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Old 07-05-2011, 10:35 PM
 
2 posts, read 3,127 times
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We're moving from east to west coast in late July. It looks like we're taking I-10 as the main route.

Has anyone done the cross-country driving with kids and pet(s)? Any suggestions for making stops or parks/spots that would allow dogs?

Thank you!
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Old 07-05-2011, 10:49 PM
 
Location: oregon
895 posts, read 2,549,184 times
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Why are taking I-10 to the west coast in July..That is monsoon season and its hotter than hot all the way across..Just look at the temps now..Its not the route to take to California with 2 kids and a dog..
Talk to Triple A about hotels that will take a dog and take I-80 it will be cooler and far prettier trip..
Nicer rest stops for the dog and kids to run off steam too..Check chains like Super 8 and motel 6 and be prepared not leave your dog in the car for long or unattened for sightseeing...
Keep in mind too that an 8 hour day is the max you should do with dog and kids...
We full timed with a cocker and always kept our travel day to 8 hours and he did fine...
Where are you going in California..
Have a safe trip.
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Old 07-06-2011, 08:12 AM
 
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I used to travel a lot for work. I drove with my 2 babies from state to state. Every time you stop for gas, take a good 15 mins to play with them, walk them and give them some water. I would only drive 8 hrs/day and then check into a pet friendly hotel with them.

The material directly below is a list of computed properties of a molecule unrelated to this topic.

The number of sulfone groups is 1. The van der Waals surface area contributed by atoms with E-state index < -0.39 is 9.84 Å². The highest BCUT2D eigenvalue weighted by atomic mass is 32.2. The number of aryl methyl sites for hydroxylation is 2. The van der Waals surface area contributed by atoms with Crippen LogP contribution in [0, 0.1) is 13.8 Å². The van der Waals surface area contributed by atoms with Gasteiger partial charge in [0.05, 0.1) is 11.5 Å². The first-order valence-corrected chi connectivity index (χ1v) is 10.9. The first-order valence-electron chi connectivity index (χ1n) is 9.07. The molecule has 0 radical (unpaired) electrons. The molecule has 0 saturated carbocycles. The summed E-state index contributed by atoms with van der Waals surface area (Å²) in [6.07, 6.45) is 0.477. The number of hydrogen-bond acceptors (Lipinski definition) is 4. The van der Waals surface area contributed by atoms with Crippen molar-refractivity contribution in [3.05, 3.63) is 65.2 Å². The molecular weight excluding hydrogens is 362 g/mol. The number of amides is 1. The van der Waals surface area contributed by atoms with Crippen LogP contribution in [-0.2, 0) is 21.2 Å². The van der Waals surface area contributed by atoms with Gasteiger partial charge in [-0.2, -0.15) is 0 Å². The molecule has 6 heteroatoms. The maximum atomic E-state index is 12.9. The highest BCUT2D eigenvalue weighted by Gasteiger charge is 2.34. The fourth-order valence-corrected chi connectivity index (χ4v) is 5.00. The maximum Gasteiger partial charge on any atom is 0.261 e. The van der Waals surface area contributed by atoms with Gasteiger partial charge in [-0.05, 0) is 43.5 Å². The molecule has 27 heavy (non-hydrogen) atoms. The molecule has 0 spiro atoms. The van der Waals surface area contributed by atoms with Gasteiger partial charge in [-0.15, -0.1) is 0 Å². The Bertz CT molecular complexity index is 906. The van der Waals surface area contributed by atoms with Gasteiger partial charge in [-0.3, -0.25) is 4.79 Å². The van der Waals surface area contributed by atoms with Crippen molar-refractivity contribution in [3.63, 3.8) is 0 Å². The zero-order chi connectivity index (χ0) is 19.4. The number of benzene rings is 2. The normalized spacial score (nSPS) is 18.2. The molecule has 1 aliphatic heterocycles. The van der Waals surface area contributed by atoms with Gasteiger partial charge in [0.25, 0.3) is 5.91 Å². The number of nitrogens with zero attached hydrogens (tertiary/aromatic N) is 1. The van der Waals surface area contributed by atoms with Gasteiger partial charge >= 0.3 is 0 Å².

For pet friendly hotels, check out: Dog, Cat & Other Pet Friendly Hotels at Petswelcome.com

Good luck!
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Old 07-06-2011, 09:56 AM
 
Location: On the sunny side of a mountain
3,185 posts, read 7,061,671 times
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I've driven cross country with my dogs too many times to count. We try to stay at the Drury Inns if possible, no weight limit, no pet fee, free cocktail hour and hot breakfast. Mine are seasoned car travelers so we usually do about 10-11 hour days with stops about every 3 hours for gas and a leg stretch. Many rest stops have dog areas, but mine are always too distracted by all of the scents to do their business. I look for Home Depot type shopping areas and pull behind the store where the trucks unload, usually there is a good sized grassy area to run around and burn off some energy. Blacktop can be outrageously hot in the summer so be mindful of their pads.
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Old 07-06-2011, 01:33 PM
ZSP
 
Location: El Paso TX
1,568 posts, read 4,174,581 times
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Great advice already given...we travel with our four dogs all the time and I've made trips with two dogs and 2 grandkids alone. Wish I had my doggy travel list handy but off the top of my head...

first aid kit for both skin and fur kid..dog one should include Benadryl in case of bee, spider or insect bites that could cause facial swelling or hives and compromise airway, plain saline to flush eyes or a wound, bandages and an antibiotic ointment, current tags and info on your dog. Also, do a quick google search for E-vets along your route and print it out. Make sure your dog wears his/her collar 24/7, keep your lead handy and accessible, and if possible, tethered while riding in the vehicle. A couple of small snacks or long lasting chew too, and even their favorite blanket for security.